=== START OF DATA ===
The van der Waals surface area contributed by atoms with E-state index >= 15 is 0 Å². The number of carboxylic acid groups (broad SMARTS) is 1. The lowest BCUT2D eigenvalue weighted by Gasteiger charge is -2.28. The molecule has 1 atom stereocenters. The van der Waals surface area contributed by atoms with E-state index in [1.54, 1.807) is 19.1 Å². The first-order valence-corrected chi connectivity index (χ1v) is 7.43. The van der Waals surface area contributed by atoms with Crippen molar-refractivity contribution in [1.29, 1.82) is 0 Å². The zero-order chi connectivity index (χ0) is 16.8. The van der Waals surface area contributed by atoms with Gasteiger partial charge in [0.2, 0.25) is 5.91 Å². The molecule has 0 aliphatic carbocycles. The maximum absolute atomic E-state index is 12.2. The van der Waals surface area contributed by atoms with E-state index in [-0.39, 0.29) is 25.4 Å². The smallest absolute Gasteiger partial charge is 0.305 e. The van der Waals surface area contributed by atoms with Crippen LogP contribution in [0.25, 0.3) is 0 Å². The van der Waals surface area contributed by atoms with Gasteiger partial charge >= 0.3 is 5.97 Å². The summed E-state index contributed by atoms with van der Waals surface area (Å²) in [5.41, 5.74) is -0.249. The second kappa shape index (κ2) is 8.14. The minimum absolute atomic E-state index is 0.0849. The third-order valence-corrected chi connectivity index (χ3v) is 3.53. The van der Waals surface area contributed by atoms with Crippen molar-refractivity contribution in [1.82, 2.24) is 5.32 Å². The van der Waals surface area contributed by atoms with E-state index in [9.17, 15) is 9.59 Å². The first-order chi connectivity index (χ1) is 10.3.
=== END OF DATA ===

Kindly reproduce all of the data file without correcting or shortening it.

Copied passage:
The van der Waals surface area contributed by atoms with E-state index >= 15 is 0 Å². The number of carboxylic acid groups (broad SMARTS) is 1. The lowest BCUT2D eigenvalue weighted by Gasteiger charge is -2.28. The molecule has 1 atom stereocenters. The van der Waals surface area contributed by atoms with E-state index in [1.54, 1.807) is 19.1 Å². The first-order valence-corrected chi connectivity index (χ1v) is 7.43. The van der Waals surface area contributed by atoms with Crippen molar-refractivity contribution in [1.29, 1.82) is 0 Å². The zero-order chi connectivity index (χ0) is 16.8. The van der Waals surface area contributed by atoms with Gasteiger partial charge in [0.2, 0.25) is 5.91 Å². The molecule has 0 aliphatic carbocycles. The maximum absolute atomic E-state index is 12.2. The van der Waals surface area contributed by atoms with E-state index in [-0.39, 0.29) is 25.4 Å². The smallest absolute Gasteiger partial charge is 0.305 e. The van der Waals surface area contributed by atoms with Crippen LogP contribution in [0.25, 0.3) is 0 Å². The van der Waals surface area contributed by atoms with Gasteiger partial charge >= 0.3 is 5.97 Å². The summed E-state index contributed by atoms with van der Waals surface area (Å²) in [5.41, 5.74) is -0.249. The second kappa shape index (κ2) is 8.14. The minimum absolute atomic E-state index is 0.0849. The third-order valence-corrected chi connectivity index (χ3v) is 3.53. The van der Waals surface area contributed by atoms with Crippen molar-refractivity contribution in [1.82, 2.24) is 5.32 Å². The van der Waals surface area contributed by atoms with E-state index in [9.17, 15) is 9.59 Å². The first-order chi connectivity index (χ1) is 10.3.